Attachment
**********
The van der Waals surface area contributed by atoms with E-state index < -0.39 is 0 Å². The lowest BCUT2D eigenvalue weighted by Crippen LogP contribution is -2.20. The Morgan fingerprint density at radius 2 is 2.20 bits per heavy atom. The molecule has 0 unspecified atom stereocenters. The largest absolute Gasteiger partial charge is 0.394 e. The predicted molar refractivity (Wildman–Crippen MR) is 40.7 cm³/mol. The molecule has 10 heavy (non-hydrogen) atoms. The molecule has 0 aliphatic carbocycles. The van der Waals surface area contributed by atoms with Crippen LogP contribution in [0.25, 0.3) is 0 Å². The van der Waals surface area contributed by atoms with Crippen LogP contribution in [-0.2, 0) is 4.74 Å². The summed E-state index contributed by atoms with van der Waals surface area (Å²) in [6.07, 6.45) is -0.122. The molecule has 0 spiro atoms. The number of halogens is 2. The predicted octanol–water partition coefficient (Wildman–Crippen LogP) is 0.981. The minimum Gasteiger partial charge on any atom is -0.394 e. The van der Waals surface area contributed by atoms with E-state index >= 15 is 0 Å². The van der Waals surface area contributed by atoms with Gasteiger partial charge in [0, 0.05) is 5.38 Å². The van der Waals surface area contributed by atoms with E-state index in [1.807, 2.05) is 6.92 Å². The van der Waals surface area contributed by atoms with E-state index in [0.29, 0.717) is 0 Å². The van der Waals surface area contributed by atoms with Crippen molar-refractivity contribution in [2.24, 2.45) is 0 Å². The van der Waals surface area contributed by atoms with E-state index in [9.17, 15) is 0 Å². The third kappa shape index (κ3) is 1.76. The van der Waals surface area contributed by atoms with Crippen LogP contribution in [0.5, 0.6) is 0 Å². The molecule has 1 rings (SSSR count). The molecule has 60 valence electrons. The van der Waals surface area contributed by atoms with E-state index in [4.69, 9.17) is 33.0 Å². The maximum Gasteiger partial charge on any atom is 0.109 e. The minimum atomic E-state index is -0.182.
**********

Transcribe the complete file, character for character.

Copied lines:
The van der Waals surface area contributed by atoms with E-state index < -0.39 is 0 Å². The lowest BCUT2D eigenvalue weighted by Crippen LogP contribution is -2.20. The Morgan fingerprint density at radius 2 is 2.20 bits per heavy atom. The molecule has 0 unspecified atom stereocenters. The largest absolute Gasteiger partial charge is 0.394 e. The predicted molar refractivity (Wildman–Crippen MR) is 40.7 cm³/mol. The molecule has 10 heavy (non-hydrogen) atoms. The molecule has 0 aliphatic carbocycles. The van der Waals surface area contributed by atoms with Crippen LogP contribution in [0.25, 0.3) is 0 Å². The van der Waals surface area contributed by atoms with Crippen LogP contribution in [-0.2, 0) is 4.74 Å². The summed E-state index contributed by atoms with van der Waals surface area (Å²) in [6.07, 6.45) is -0.122. The molecule has 0 spiro atoms. The number of halogens is 2. The predicted octanol–water partition coefficient (Wildman–Crippen LogP) is 0.981. The minimum Gasteiger partial charge on any atom is -0.394 e. The van der Waals surface area contributed by atoms with E-state index >= 15 is 0 Å². The van der Waals surface area contributed by atoms with Gasteiger partial charge in [0, 0.05) is 5.38 Å². The van der Waals surface area contributed by atoms with E-state index in [1.807, 2.05) is 6.92 Å². The van der Waals surface area contributed by atoms with E-state index in [0.29, 0.717) is 0 Å². The van der Waals surface area contributed by atoms with Crippen molar-refractivity contribution in [2.24, 2.45) is 0 Å². The van der Waals surface area contributed by atoms with E-state index in [9.17, 15) is 0 Å². The third kappa shape index (κ3) is 1.76. The van der Waals surface area contributed by atoms with Crippen LogP contribution in [0.5, 0.6) is 0 Å². The molecule has 1 rings (SSSR count). The molecule has 60 valence electrons. The van der Waals surface area contributed by atoms with E-state index in [4.69, 9.17) is 33.0 Å². The maximum Gasteiger partial charge on any atom is 0.109 e. The minimum atomic E-state index is -0.182.